Handbag saved Athens Mayor from assassination

The new mayor of Athens escaped assassination today when she bent down to pick up her handbag just as a gunman shot at her car from point blank range.

The new mayor of Athens escaped assassination today when she bent down to pick up her handbag just as a gunman shot at her car from point blank range.

Her driver was hit by the bullet but not seriously injured.

The attack was similar to one that left Mayor elect Dora Bakoyianni a widow 13 years ago and began her political rise.

It also recalled Greece’s long history of politically motivated violence that has contributed to record security costs for the 2004 Olympics in Athens.

But police said the main suspect is a 35-year-old car mechanic who has undergone psychiatric treatment and has no apparent link to organised terrorism.

Bakoyianni – who will be sworn-in as mayor on January 1 and will represent Athens during the Olympics – is the widow of a conservative political leader killed in 1989 by the November 17 terrorist group. He too was targeted as he neared his office.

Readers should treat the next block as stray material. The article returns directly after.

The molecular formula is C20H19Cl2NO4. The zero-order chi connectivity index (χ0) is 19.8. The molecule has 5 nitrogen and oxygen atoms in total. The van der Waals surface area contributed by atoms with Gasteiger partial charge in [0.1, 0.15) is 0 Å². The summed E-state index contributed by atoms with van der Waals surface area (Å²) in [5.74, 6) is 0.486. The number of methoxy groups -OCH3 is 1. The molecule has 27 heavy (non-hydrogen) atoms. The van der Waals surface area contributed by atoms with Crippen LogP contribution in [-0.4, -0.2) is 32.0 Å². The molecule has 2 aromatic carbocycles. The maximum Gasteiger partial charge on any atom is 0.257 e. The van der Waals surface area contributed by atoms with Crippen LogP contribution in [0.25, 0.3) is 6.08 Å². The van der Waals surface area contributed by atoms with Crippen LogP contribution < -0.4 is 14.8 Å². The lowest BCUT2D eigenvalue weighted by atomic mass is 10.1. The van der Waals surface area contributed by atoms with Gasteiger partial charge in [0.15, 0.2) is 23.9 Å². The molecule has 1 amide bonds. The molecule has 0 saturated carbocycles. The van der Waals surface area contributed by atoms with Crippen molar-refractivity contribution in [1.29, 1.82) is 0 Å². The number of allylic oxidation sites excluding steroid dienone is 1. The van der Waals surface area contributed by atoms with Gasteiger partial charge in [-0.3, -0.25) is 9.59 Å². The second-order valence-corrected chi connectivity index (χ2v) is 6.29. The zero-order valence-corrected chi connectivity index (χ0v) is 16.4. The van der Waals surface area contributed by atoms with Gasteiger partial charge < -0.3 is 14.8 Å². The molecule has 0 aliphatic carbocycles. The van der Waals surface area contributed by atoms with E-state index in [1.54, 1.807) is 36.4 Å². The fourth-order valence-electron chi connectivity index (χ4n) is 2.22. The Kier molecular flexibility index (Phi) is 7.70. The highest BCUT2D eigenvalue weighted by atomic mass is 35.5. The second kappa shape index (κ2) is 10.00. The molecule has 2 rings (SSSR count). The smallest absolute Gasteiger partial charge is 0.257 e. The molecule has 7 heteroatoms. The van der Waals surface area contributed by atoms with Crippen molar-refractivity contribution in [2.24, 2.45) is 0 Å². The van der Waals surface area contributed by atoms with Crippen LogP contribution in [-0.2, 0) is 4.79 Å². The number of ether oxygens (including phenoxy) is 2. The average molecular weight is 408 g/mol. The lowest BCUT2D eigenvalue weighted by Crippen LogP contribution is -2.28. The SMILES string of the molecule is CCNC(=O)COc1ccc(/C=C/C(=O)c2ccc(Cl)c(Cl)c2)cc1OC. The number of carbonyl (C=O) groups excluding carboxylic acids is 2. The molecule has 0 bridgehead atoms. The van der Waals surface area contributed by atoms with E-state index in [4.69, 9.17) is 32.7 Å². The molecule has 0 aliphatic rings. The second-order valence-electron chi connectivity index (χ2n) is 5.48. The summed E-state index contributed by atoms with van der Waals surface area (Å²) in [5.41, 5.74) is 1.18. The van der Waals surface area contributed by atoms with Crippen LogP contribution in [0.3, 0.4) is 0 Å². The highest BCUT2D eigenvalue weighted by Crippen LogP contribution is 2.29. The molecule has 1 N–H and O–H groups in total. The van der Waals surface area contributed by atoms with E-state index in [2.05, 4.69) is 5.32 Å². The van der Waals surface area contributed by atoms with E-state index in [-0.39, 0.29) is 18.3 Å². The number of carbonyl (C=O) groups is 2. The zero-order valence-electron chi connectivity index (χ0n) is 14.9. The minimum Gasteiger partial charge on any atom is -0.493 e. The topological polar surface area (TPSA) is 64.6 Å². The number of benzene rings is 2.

Mrs Bakoyianni’s car was fired on about 50 yards from her political headquarters near the Acropolis. The side windows of the silver Saab were shattered.

The driver was hit in the neck and Mrs Bakoyianni was cut in the face and hands by glass shards.

Police arrested the attacker as he tried to flee along a pedestrian mall near the Acropolis.

The shooting brought swift denunciations from political leaders worried about any whiff of political unrest as Athens prepares for the Olympics and tries to shake its bloodstained past.

“We strongly condemn the attack,” said Telemachos Hytiris, spokesman for the Socialist government.

The opposition New Democracy leader, Costas Caramanlis, expressed ”shock and outrage.”

The mayoral post in Athens is highly ceremonial. But Bakoyianni, 48, brings a rich political pedigree and a strong following.

She took over the parliament seat of her husband, Pavlos, after he was killed. She later served as culture minister in the 1990-3 government of her father, former Premier Constantine Mitsotakis.

In recent years, she became a leading critic of Greek authorities’ inability to crack the November 17 group – blamed for 23 killings and dozens of bombings and other attacks since 1975. It last victim was the British military attache, Brigadier Stephen Saunders, in June 2000.

In October, a group of marchers supporting November 17 chanted slogans insulting the memory of Bakoyainni’s murdered husband.

“It causes me rage and repugnance,” Bakoyianni said at the time. “No one ever demonstrated against terrorism and now we have this.”

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